ASH Daily News 17 November 2017



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UK

  • Why does smoking increase your risk of Multiple Sclerosis?
  • Lessons for landlords in fire and carbon monoxide safety
  • 13 ways to help save money

International

  • US: Investigators compare effects of nicotine with and without menthol on brain and behaviour
  • Japan: Health Ministry to water down proposal on restaurant smoking
  • US: Environmental factors may trigger lupus onset and progression
  • US: How can we help people quit smoking? Pay them

Link of the Week

Webinar – the use of e-cigarettes among people with a mental health condition

 

UK

Why does smoking increase your risk of Multiple Sclerosis?

There is strong evidence that smoking increases your risk of Multiple Sclerosis (MS), and that it is bad for both disease activity and long-term disability progression. But why smoking influences MS is unclear.

One explanation is that the chemicals in cigarette smoke alter the tagging and folding of DNA in human cells. A new Swedish study has identified a possible link, suggesting that smoking leads to epigenetic changes, affecting gene expression and facilitating the development of MS.

Source: Multiple Sclerosis Research blog, 16 November 2017

 

Lessons for landlords in fire and carbon monoxide safety

When preparing fire safety assessments, landlords should consider implementing smoking policies, says James King of FireAngel. These policies reduce the risk of smoking related fires. He also suggests landlords consider installing smoking points with safe cigarette disposal facilities, outside of the property.

Source: Building Construction Design, 16 November 2017

 

13 tips to help save money

People wanting to save money should consider their smoking habits, this article in the Evening Standard highlights.

Smoking 15 cigarettes a day costs almost £2,000 over the course of the year. The NHS has a cost of smoking tool that can help smokers to quit.

Source: Evening Standard, 16 November 2017

 

International

US: Investigators compare effects of nicotine with and without menthol on brain and behaviour

A new study from UMass Medical School has explored the link between mentholated tobacco and nicotine addiction. They found that menthol administered with nicotine alters connectivity patterns in an area of the brain associated with drug reward and addiction, resulting in behavioural changes.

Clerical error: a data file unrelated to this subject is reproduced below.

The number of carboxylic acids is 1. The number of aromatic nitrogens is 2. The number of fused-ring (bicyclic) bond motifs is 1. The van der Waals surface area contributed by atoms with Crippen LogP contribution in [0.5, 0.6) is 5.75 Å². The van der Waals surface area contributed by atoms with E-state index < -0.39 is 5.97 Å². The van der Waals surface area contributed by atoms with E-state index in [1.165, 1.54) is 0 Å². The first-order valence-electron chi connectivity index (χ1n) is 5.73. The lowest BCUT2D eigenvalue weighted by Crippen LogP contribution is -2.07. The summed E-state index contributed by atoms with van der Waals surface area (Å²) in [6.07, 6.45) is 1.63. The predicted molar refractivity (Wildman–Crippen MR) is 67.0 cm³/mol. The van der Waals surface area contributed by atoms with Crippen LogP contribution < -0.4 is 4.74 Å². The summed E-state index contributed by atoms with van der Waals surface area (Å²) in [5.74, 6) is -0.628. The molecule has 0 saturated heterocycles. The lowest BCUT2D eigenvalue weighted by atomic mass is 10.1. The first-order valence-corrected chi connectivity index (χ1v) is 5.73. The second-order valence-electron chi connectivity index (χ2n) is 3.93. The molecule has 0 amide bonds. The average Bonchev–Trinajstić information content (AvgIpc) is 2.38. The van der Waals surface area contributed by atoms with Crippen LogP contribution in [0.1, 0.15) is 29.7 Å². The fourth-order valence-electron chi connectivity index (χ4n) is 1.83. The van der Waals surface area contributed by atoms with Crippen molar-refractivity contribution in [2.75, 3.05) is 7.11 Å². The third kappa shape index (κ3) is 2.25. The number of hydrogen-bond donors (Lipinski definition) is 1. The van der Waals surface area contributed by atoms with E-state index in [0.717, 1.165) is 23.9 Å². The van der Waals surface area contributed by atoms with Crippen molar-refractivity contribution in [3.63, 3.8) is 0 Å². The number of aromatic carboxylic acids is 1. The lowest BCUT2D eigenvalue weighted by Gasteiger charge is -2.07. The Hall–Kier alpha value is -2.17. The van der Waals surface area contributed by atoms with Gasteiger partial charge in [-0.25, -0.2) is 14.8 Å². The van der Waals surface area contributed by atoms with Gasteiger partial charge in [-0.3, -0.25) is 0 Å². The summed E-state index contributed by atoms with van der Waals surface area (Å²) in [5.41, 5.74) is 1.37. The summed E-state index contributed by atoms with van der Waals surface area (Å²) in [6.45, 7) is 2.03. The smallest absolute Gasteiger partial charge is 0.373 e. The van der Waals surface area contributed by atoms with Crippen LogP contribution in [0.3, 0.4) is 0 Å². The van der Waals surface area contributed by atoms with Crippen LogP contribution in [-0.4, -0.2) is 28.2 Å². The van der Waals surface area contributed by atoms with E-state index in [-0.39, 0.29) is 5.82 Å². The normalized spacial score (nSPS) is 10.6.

The findings of the study suggest that menthol combined with nicotine contributes to addictive behaviours. Guillaume Poirier, PhD, co-author of the study, concludes: “Menthol may be considered a psychoactive agent until proven otherwise.”

Source: Medical Xpress, 16 November 2017

 

Japan: Health ministry to water down proposal on restaurant smoking

Reuters is reporting that a proposal to restrict smoking in restaurants in Japan is likely to be significantly weakened. An earlier proposed bill for a blanket ban on smoking in public places also failed.

The dilution of these public health measures follows strong opposition from pro-smoking politicians, restaurateurs and Japan Tobacco – which is one-third government owned. The WHO places Japan at the bottom of its global rankings for anti-smoking measures.

Source: Reuters, 16 November 2017

 

US: Environmental factors may trigger lupus onset and progression

A new report from the US this week identifies several environmental factors associated with the development of auto-immune disease lupus.

The article identifies smoking as a particular hazard because cigarette smoke contains multiple triggers, including cadmium and polycyclic hydrocarbons.

Source: Medical Xpress, 16 November 2017

 

US: How can we help people quit smoking? Pay them

This comment piece in Fortune examines the effect of initiatives such as this week’s Great American Smokeout.

The Smokeout event increases news on smoking cessation by about 60% and related Twitter posts by 13%. The article argues that while events such as this are good at raising awareness, they need additional supportive efforts, such as offering financial incentive to quit.

Source: Fortune, 16 November 2017

 

Link of the Week

Webinar – the use of e-cigarettes among people with a mental health condition

This week the Mental Health & Smoking Partnership hosted a webinar looking at the use of e-cigarettes among people with mental health conditions. The webinar featured presentations from Dr Debbie Robson, Louise Ross and Sam Churchward.

You can view the webinar by following the link below.

Source: ASH, 13 November 2017